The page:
Aristotle’s Children: How Christians, Muslims, and Jews Rediscovered Ancient Wisdom and illuminated the Dark Ages
© 2003 Richard Rubenstein
That title is a touch misleading. While Rubenstein will mention Christians, Muslims, and Jews rediscovering ancient wisdom, he only does so in one chapter. What this book is really about is the growth of intellectual life in western Europe after Aristotle’s works begin filtering into the continent — and subsequently, the development of Catholic theology as it resists, co-opts, and is finally changed by Aristotelian thinking. This is presented in a very readable narrative, often focusing on key individuals whose names are typically well-known, with some exceptions. Peter Abelard and Thomas Aquinas are two examples of characters who feature prominently.
Much of the book concerns the growing intellectual life of the Catholic church. Some readers may find it unusual that the Catholic Church served to make Aristotle a part of the culture, but as far as I know, the church was the only way any intellectual idea could have made its way into the culture. The universities themselves developed from cathedral schools: for a long while, the Church was the only culture-producing entity in Europe. As a result, the Church is the subject throughout the bulk of the book with the exceptions of its first and final chapters. Rubenstein keeps the narrative grounded in more material history, weaving political and economic stories in with the intellectual history.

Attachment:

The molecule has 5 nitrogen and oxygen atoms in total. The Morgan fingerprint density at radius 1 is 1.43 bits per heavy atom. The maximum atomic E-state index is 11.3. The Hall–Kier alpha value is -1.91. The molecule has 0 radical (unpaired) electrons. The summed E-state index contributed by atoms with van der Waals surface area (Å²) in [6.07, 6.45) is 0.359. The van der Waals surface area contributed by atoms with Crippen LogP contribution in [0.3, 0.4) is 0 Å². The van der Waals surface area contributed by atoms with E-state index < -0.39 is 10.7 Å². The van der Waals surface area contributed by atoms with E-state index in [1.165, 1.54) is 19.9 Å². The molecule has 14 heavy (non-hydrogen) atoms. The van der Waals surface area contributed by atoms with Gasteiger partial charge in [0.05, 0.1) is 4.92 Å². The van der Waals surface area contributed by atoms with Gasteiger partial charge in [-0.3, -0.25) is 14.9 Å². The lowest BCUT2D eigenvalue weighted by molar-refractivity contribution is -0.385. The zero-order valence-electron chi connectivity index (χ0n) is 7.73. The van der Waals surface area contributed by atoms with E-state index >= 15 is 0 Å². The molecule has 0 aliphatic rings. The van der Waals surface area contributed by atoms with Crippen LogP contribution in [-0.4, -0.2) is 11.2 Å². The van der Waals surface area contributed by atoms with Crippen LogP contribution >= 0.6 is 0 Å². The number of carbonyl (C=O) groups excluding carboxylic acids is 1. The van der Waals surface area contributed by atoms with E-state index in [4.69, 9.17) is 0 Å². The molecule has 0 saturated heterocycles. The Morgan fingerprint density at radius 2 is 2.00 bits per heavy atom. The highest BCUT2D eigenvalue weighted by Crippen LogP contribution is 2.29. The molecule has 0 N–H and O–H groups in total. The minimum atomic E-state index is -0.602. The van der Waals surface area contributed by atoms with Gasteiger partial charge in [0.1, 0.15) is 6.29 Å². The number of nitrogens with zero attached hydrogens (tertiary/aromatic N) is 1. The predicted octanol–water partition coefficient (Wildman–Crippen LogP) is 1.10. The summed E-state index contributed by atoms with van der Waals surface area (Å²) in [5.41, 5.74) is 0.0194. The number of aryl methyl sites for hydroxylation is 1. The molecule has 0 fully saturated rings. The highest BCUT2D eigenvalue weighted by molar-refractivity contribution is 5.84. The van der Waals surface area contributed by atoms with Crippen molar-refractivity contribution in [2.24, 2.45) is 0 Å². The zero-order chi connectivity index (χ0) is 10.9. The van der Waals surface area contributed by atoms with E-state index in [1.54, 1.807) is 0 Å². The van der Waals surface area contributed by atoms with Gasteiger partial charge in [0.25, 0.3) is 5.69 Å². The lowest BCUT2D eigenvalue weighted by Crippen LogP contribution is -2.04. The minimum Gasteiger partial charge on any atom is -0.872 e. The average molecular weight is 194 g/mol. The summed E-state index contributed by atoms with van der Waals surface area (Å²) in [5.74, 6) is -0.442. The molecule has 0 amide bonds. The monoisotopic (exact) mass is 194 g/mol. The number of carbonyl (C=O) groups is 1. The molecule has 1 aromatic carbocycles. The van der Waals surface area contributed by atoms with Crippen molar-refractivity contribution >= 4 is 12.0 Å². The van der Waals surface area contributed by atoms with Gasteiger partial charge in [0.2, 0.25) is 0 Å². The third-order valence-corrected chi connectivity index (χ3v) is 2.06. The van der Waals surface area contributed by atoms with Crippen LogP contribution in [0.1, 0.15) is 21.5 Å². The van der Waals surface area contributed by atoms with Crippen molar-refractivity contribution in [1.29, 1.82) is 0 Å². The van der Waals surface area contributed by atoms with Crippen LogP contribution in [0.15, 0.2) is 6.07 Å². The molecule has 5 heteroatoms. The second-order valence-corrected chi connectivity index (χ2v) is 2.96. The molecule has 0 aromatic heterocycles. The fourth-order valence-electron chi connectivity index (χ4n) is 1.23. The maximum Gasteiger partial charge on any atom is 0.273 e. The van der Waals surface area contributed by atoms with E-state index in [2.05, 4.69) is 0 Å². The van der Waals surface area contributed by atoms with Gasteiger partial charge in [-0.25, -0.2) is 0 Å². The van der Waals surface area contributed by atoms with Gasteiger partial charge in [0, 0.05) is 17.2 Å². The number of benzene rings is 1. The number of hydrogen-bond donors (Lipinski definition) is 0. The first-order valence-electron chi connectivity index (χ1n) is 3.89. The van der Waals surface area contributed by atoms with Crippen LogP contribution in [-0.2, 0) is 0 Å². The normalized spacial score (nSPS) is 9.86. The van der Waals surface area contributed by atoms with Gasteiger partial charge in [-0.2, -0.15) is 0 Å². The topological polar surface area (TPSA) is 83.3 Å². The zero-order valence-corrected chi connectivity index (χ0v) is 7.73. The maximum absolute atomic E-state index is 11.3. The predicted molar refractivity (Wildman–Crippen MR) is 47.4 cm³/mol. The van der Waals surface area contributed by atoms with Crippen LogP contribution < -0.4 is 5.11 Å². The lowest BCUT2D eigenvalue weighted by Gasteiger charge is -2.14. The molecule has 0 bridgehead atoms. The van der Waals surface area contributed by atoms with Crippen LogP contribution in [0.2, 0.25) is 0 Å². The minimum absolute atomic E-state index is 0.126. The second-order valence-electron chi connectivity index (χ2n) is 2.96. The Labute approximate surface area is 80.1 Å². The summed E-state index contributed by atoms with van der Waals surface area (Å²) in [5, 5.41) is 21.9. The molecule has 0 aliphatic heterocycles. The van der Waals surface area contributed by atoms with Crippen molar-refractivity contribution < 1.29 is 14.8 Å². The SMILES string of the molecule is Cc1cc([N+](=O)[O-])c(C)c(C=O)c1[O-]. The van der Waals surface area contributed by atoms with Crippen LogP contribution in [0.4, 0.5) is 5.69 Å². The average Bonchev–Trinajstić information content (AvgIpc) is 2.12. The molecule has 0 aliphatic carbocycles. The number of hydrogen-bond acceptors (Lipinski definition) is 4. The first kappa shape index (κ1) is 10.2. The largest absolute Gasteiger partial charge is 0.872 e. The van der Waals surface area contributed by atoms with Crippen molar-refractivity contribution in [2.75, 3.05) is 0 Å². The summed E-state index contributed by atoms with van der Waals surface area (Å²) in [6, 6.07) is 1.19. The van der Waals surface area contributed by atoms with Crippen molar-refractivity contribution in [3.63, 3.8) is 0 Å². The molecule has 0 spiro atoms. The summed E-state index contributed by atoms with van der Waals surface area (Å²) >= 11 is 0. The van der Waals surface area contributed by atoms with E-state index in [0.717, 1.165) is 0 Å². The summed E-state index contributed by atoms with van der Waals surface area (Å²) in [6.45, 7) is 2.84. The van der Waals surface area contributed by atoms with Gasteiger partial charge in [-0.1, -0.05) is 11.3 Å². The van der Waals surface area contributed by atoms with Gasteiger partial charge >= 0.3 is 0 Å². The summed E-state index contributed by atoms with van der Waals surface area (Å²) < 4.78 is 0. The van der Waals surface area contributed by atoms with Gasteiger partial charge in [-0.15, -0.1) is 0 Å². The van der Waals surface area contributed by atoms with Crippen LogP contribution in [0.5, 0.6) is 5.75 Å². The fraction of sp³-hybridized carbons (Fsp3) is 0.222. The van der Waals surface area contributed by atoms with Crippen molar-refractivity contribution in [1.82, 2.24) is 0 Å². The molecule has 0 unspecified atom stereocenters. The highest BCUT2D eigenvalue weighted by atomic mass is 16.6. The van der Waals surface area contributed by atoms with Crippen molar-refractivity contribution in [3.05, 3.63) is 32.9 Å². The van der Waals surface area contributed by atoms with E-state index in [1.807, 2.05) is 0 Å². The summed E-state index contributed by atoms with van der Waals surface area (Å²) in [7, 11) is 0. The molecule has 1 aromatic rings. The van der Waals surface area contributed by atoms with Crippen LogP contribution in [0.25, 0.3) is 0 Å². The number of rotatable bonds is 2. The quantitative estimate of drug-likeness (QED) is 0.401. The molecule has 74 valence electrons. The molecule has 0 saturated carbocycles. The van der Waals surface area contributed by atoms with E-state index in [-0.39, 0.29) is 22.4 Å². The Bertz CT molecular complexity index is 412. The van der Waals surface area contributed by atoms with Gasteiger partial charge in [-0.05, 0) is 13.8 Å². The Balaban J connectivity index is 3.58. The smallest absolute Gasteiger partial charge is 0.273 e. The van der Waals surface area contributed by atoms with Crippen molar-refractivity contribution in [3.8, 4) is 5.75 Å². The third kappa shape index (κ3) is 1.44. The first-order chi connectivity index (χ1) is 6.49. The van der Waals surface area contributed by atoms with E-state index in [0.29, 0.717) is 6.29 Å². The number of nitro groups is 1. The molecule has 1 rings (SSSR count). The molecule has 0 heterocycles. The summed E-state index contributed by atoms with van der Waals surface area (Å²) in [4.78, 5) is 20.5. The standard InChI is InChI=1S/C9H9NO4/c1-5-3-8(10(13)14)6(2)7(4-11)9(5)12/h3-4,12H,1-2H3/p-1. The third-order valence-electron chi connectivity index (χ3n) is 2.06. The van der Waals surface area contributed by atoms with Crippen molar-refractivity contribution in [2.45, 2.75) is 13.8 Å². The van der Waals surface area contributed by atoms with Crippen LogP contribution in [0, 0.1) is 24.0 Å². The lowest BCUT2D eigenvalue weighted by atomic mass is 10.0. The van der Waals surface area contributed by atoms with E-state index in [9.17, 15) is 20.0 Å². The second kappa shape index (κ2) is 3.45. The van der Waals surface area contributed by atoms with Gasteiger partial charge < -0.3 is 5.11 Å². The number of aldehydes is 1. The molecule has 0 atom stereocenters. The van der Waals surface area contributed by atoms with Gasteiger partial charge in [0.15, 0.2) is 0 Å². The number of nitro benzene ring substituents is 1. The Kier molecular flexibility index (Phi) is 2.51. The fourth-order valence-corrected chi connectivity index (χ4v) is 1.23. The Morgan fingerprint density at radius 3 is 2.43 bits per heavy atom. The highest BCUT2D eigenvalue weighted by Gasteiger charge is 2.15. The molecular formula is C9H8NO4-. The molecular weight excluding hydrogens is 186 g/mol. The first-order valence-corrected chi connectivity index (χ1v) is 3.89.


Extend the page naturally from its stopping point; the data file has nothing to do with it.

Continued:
Rubenstein uses the last chapter — in which Aristotle’s logic is used to disprove his ideas about the geocentric universe — to call readers to question traditional narratives written about science and religion that pit the two always against one another, as well as to recognize that modern science, despite its depth of knowledge, does not have what Aristotle had in a unified view in which science, ethics, and metaphysics were one. That’s a discussion for another time, I think. As said, the book reads well and if you’re interested in the influence of Aristotle or the growth of intellectual life in the Church during the time period of the opening centuries of the second millennium, this is for you and you’ll find it a worthy read, I think.